Michalak, R. & Rysavy, M. (2020). Data Privacy and Information Literacy Assessment. Against the Grain. 32(1), (peer-reviewed column).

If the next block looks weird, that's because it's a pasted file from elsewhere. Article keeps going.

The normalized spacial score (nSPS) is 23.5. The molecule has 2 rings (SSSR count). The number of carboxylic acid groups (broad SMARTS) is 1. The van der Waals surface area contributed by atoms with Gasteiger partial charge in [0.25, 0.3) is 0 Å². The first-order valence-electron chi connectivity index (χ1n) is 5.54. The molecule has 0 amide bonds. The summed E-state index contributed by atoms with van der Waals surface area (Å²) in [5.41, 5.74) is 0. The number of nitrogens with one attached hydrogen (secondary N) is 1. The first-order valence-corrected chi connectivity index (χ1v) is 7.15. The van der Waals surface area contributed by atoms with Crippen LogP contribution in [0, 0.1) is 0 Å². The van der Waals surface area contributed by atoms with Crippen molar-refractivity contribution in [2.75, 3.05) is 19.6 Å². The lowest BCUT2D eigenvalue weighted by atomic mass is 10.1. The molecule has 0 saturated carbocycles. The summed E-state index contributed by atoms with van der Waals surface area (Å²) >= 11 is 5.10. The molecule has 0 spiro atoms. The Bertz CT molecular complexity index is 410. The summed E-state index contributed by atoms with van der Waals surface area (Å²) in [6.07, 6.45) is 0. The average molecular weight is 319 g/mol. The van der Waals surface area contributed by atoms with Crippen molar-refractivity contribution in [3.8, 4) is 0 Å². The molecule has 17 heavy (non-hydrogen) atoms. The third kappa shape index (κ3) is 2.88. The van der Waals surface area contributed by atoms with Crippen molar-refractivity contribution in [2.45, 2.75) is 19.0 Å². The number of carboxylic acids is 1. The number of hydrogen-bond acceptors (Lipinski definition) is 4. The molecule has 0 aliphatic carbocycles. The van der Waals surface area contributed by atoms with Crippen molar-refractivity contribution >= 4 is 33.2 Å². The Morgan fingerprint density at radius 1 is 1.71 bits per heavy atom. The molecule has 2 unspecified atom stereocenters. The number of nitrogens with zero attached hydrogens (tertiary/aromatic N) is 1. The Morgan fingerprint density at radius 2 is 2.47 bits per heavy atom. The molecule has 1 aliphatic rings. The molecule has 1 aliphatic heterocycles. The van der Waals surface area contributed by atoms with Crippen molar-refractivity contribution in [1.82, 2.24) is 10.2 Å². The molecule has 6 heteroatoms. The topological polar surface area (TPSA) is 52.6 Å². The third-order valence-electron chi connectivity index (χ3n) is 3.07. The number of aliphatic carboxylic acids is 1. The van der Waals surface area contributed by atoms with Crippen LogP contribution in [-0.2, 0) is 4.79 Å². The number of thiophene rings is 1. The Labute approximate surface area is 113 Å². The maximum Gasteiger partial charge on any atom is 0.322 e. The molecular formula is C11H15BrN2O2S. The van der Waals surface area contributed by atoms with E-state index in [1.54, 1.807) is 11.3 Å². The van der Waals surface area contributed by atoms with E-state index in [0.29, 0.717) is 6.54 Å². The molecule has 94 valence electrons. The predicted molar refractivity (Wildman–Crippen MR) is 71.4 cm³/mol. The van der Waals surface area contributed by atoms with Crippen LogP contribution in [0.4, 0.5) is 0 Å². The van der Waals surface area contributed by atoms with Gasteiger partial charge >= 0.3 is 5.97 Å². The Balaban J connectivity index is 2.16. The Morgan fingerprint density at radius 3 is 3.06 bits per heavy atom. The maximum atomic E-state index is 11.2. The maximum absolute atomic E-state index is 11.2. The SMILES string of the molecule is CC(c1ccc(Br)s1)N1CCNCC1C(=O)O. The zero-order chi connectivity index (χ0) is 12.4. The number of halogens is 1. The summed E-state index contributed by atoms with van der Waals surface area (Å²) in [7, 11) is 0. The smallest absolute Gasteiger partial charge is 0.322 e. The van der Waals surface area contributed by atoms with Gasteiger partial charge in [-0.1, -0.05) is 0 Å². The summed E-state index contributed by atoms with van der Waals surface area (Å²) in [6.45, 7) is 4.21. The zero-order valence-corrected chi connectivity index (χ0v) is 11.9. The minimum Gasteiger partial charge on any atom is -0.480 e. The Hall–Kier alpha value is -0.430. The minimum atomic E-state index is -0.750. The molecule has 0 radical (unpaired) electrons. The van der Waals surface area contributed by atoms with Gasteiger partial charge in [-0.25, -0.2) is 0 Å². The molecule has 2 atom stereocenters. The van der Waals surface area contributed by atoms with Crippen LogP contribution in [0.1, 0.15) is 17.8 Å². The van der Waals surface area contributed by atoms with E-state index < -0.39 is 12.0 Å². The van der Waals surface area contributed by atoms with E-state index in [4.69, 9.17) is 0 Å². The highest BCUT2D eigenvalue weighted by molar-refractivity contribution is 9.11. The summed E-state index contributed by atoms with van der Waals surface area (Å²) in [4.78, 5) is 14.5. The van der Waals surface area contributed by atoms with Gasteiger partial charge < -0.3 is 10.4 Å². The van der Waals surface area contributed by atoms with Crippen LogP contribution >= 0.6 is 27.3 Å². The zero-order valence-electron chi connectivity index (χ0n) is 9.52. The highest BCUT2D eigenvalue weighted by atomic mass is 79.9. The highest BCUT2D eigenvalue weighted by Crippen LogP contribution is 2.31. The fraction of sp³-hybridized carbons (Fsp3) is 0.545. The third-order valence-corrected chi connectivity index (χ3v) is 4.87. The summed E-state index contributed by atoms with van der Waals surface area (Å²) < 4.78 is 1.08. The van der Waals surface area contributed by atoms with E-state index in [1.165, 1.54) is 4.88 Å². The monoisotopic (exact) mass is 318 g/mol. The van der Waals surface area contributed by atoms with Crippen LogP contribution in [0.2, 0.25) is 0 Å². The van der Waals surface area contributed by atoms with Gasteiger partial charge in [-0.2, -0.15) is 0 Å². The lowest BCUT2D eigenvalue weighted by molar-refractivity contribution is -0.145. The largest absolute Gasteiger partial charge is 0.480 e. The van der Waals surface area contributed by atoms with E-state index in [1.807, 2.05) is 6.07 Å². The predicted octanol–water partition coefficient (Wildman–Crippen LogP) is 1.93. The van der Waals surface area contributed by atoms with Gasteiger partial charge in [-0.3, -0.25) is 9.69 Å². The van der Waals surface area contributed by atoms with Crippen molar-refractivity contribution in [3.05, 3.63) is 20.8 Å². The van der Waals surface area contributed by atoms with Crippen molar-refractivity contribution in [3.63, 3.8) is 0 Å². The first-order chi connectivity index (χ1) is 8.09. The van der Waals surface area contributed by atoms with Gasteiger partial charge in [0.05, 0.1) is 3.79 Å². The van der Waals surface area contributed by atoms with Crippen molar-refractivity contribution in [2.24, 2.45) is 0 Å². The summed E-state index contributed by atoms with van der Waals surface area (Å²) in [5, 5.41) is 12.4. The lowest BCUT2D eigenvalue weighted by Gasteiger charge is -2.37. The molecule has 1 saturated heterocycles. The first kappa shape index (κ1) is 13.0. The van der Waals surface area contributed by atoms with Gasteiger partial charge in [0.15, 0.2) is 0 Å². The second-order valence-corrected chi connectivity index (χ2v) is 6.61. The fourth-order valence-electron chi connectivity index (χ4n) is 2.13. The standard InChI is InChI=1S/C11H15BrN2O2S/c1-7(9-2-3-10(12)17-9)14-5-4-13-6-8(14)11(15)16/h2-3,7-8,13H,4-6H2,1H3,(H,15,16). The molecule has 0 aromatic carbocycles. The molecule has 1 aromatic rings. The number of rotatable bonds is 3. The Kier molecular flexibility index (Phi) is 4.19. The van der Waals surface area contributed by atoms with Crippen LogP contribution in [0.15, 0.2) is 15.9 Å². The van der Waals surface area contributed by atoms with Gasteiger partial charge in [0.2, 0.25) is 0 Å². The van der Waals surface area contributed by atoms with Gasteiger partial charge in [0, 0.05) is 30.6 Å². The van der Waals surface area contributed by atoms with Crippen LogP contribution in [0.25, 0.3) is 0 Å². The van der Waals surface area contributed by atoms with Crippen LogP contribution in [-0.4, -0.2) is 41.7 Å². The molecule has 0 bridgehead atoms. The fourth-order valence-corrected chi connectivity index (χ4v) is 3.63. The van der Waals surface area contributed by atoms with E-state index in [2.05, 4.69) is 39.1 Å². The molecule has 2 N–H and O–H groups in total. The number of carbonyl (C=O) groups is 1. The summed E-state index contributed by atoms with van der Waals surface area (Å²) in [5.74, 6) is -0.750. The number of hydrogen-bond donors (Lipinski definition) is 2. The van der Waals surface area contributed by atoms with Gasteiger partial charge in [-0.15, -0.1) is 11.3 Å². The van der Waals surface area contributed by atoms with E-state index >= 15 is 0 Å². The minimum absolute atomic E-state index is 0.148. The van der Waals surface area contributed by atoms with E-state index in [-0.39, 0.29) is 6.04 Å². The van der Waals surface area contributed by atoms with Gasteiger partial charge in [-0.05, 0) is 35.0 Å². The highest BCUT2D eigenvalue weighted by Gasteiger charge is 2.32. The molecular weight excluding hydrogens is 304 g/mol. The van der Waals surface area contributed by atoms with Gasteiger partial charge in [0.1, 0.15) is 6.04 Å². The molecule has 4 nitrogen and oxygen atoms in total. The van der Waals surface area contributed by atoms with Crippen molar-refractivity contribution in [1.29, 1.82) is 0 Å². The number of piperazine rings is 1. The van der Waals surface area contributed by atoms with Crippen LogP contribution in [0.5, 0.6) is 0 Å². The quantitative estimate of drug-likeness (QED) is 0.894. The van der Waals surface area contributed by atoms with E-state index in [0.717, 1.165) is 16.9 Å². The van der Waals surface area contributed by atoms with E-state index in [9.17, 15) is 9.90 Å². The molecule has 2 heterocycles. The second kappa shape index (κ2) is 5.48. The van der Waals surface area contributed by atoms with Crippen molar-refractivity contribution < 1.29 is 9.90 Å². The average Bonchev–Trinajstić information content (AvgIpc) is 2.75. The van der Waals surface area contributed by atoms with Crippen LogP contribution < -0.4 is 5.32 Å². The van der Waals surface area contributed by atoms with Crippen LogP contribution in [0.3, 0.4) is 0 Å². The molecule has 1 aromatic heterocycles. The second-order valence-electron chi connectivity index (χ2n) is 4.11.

Collecting Personal Identifiable Information (PII), in the context of services and programs academic libraries offer is a topic that continues to be of interest to the library and greater academic community. Patron data, specifically those data points associated with use of services, programs, systems, and library instructional / training efforts has the potential to show academic libraries’ value as these data points can assist with illustrating “student success in the form of outcomes attainment, retention to completion or graduation, and post-graduation career placement and earnings” (Oakleaf, Whyte, Lynema, & Brown, 2017). However, there has been a backlash among librarians regarding using PII in academic libraries due to privacy concerns (Jones and Salo, 2018). In this article, we share how PII is collected in our current information literacy assessment (ILA) program, how this data is used, and who the data is shared with. This article also shares the benefits of academic libraries establishing partnerships with other academic departments such as our long-standing relationship with the office of institutional research & training (OIRT).
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